|Birth name||Margaret Barry|
|Origin||County Cork, Ireland|
|Died||1989 (aged 71–72)
Lawrencetown, County Down, Northern Ireland, UK
|Genres||Traditional Irish, Sean Nós|
|Associated acts||Michael Gorman|
Born in Cork into a family of Travellers and street singers, she taught herself how to play the zither banjo and the fiddle at a young age. At the age of sixteen, after a family disagreement, Margaret left home and started performing as a street musician.
In the early 1950s she moved to London. With her flamboyant delivery and idiosyncratic banjo-playing, Barry became well known in the pubs and clubs of Irish London, where she was frequently accompanied by the fiddler Michael Gorman. Barry's singing and banjo playing became a major influence on the younger generation of ballad singers in Ireland and the UK, including Luke Kelly.
One song for which Barry is particularly noted is "She Moved Through the Fair". Asked by an interviewer, Karl Dallas, whether she had learned it from her family or from other Travellers, she replied cheerfully, "Oh, no. I got it off a gramophone record by Count John McCormack".
The accompanying book to the Topic Records 70 year anniversary boxed set Three Score and Ten lists Her Mantle So Green as one of the classic albums:16 and The Factory Girl from Street Songs and Fiddle Tunes of Ireland with Michael Gorman is track 9 on the third CD in the set.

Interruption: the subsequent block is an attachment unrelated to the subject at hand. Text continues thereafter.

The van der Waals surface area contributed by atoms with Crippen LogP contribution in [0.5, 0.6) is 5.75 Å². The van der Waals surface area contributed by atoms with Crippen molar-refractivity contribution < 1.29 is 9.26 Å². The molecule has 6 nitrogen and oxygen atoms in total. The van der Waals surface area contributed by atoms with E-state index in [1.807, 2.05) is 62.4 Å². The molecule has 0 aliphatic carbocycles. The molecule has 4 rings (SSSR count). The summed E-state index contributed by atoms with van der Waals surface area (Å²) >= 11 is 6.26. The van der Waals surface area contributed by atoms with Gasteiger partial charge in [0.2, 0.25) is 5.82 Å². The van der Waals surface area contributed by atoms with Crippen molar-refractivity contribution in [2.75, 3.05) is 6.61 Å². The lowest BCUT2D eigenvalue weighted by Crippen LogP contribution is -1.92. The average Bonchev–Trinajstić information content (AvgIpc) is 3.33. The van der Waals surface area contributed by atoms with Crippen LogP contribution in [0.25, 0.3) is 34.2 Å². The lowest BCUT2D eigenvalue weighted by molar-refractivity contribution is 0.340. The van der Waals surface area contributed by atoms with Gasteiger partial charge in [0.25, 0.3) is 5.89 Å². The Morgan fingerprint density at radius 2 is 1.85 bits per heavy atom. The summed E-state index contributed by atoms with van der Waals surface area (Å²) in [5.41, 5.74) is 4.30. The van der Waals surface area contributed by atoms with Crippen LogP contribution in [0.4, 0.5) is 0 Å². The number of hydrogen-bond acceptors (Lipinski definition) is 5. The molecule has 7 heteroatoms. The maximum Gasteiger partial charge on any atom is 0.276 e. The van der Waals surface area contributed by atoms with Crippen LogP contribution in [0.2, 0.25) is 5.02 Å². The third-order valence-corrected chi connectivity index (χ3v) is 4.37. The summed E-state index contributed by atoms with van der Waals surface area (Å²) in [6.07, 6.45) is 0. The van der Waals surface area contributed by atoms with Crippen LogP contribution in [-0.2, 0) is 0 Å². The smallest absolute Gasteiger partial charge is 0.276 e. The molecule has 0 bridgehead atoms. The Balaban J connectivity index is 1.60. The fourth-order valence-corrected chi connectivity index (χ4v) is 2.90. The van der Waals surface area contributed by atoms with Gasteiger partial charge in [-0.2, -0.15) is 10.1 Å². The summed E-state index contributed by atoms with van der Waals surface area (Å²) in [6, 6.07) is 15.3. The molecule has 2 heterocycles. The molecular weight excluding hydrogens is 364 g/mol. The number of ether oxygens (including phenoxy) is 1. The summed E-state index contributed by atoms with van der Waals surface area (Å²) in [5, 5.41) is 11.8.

- 1957 Street Songs and Fiddle Tunes of Ireland (with Michael Gorman) Topic 10T6
- 1959 Songs of an Irish Tinker Lad Riverside RLP 602
- 1965 Her Mantle So Green (with Michael Gorman) Topic 12T123
- Queen of the Tinkers Top Rank 25020
- The Hills of Donegal Washington WV 731
- Irish Songs and Tunes (with Michael Gorman) Folkways 8729
- She Moves Through the Fair Folktracks 60-070 (cassette)
- 1967 The Blarney Stone (with Michael Gorman) Transatlantic XTRA 5037
- 1976 Ireland's Own Outlet SOLP 1029
- 1994 Her Mantle So Green (with Michael Gorman) Topic TSCD474
- Come Back Paddy Reilly Emerald GEM 1003
- Travellin' People from Ireland (with Pecker Dunne)
||This article includes a list of references, related reading or external links, but its sources remain unclear because it lacks inline citations. (November 2014)|
- Pohle, Horst (1987) The Folk Record Source Book; 2nd ed. p. 22 (for discography)